Wednesday, 25 March 2009

Martha Louisa Nixon (1869-1924)

Jean Skinner sent this account of her entrepreneurial maternal grandmother.

Martha Louisa Kirby was born in Shadwell, East London, and married Albert Thomas Nixon at Stepney in 1898. Her daughter, Winifred Rhoda (Jean's mother) was born in March 1900 in Hackney. Later, the family moved to 14 Hand Court, Holborn. Albert was a master carpenter, working at theatres, stages and exhibitions. By the eve of World War I, his wages were £136 a year whilst Martha was making a profit of £200 a year, running her newsagents at Hand Court.

Jean writes: 'Martha had a sort of benefactor or business partner who was a bookmaker, and she kept a betting book under the counter of her shop. She took bets against the law. When Albert wanted to go to the gold-rush (I think my mother mentioned Australia), Martha said there was no way she would take a baby and live in a tent. Albert went but returned threadbare and too fond of alcohol. This probably influenced at least two generations of temperance in our family, broken by my own children in the 1990s on going to university.
Martha was very petit (under 5ft) and had copper-coloured hair - the colour of a new penny - which was long enough for her to sit on. She was strict, authoritarian, and wanted her daughter (my mother) to be ladylike. She sent her to a convent school where Mum learned nothing useful except beautiful copperplate handwriting. Due to this, Mum worked, in the 1920s, as a ledger-keeper, standing up at a sloping desk with huge ledgers but not quite a quill pen! There weren't many women and the men had to move for her. It's interesting to note that I became a book-keeper and my daughter a chartered accountant.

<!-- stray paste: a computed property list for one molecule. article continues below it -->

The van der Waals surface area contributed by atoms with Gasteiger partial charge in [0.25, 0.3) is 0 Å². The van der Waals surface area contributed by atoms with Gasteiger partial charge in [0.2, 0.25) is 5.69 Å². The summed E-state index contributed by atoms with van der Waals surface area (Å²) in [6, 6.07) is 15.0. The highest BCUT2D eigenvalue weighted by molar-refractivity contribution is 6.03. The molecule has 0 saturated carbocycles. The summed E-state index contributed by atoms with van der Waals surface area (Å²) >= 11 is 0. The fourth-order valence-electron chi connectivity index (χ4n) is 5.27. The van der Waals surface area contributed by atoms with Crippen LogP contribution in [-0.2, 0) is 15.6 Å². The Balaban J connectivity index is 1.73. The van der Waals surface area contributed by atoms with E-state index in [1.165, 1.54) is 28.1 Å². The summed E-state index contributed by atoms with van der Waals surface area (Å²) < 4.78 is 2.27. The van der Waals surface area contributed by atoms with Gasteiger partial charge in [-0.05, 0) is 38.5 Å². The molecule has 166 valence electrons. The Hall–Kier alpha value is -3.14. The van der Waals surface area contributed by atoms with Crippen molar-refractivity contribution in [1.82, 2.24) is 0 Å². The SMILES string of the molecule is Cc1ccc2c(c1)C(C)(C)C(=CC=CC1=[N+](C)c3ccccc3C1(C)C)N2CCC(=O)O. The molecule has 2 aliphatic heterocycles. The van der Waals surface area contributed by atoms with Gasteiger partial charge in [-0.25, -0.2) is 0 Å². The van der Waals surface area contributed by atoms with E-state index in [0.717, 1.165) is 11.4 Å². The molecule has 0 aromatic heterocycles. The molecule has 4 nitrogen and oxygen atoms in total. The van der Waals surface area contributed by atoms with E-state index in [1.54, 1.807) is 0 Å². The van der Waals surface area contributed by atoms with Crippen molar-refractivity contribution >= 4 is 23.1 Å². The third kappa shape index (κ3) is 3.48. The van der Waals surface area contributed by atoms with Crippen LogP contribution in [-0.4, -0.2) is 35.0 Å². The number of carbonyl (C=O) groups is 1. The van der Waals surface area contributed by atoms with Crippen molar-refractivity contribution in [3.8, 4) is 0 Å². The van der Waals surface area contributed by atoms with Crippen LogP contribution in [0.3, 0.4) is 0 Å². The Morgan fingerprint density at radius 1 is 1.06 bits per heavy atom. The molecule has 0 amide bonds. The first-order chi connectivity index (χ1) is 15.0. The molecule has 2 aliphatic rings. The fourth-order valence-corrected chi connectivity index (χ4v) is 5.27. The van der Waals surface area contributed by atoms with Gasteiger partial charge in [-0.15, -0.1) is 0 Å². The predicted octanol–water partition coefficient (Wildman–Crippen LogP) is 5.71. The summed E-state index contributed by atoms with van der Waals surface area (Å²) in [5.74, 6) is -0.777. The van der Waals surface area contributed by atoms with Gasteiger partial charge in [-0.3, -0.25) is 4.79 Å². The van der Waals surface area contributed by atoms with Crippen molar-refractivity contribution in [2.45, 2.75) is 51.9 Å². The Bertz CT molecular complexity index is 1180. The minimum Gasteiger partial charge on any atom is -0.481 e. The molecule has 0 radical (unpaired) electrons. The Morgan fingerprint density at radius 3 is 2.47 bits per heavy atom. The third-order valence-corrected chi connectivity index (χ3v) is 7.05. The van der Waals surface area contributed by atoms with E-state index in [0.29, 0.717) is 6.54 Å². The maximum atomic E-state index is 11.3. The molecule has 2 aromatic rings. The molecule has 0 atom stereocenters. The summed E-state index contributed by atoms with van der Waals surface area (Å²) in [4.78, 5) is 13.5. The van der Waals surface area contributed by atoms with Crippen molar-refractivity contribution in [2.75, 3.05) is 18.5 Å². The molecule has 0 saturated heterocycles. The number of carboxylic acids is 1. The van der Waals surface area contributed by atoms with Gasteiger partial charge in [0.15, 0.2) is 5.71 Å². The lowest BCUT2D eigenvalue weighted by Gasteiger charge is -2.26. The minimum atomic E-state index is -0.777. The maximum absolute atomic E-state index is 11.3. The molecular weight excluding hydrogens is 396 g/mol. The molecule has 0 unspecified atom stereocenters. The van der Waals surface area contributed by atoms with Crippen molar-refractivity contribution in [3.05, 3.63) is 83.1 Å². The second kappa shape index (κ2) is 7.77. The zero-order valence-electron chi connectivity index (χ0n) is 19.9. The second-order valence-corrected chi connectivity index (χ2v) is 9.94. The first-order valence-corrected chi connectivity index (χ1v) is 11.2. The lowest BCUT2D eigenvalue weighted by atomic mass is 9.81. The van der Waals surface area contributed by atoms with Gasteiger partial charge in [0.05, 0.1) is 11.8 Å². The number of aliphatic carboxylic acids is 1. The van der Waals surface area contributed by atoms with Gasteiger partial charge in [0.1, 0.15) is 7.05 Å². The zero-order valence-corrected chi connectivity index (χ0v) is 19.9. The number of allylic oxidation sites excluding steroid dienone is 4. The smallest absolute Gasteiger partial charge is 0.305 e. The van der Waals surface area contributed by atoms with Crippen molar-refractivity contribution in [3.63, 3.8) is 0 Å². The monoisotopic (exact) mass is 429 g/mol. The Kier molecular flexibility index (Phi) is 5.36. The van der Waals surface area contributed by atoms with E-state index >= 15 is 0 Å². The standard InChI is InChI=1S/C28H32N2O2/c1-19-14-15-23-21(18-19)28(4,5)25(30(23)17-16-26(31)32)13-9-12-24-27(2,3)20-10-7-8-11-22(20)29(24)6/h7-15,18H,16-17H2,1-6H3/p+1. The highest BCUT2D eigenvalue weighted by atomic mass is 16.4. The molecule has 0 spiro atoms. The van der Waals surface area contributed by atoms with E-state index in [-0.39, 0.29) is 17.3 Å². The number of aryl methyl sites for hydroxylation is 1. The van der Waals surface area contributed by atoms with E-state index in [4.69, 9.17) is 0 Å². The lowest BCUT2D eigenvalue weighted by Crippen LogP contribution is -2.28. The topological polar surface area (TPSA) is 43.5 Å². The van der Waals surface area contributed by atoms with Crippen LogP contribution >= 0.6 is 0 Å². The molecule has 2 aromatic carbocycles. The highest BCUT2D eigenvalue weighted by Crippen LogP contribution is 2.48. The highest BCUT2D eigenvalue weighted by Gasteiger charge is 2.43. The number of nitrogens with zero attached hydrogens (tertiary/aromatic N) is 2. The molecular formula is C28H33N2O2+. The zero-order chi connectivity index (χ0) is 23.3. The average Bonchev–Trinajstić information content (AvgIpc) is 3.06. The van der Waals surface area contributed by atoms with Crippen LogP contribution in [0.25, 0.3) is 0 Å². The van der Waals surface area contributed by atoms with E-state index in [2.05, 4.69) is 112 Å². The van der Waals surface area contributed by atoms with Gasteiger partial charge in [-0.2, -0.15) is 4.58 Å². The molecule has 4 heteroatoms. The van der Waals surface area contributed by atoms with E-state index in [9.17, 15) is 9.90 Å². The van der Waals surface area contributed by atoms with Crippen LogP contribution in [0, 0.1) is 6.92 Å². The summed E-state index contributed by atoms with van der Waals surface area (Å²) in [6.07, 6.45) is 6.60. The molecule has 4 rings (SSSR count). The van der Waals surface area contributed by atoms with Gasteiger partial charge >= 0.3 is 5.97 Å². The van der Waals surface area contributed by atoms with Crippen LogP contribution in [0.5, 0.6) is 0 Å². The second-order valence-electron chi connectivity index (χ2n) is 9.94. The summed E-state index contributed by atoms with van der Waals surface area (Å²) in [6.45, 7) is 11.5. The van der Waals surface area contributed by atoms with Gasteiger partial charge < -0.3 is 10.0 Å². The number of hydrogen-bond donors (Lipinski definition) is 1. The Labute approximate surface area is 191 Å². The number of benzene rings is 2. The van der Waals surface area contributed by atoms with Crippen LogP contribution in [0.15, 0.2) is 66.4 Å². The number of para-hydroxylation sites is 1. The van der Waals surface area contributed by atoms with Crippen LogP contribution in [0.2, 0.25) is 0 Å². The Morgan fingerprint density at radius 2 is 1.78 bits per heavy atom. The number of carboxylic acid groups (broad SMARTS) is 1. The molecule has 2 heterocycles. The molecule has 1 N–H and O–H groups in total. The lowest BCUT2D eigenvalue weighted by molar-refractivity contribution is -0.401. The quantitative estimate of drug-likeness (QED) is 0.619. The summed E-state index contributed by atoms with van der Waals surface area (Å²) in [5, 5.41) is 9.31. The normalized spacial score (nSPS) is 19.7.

Mum's lifelong friend was called Bobs (nicknamed after General Roberts, famous during the Boer War in South Africa). She was my godmother and also godmother to my son, Andrew. Bobs lived with an old lady called Mrs Turnbull who wore a long black skirt and little black mob-cap and could have been her grandmother. If Mum had a new dress made they did one for Bobs too because she was so poor.

At Hand Court, Martha had the shop and a back room but I don't know how many other rooms they had. In the 1901 census, there were three familiies living there - 23 people, 17 of them children. According to my Aunt Freda, it was dark and dim. It was opposite the Lincoln's Inn Courts, and if the newspaper boys didn't turn up, Mum used to have to do their paper rounds around the Inns of Court. She sometimes went on roller skates during the war years (1914-18). From 1916-18, Mum's father was in the Army.

Martha died, aged 55, at the National Hospital, Queen Square, Holborn, in 1924 (pictured above). She left an estate of £2550 and Mum was her sole benefactor and Executrix. Martha's husband, Albert, was cut out of the will completely and when Mum offered him a share, he refused.'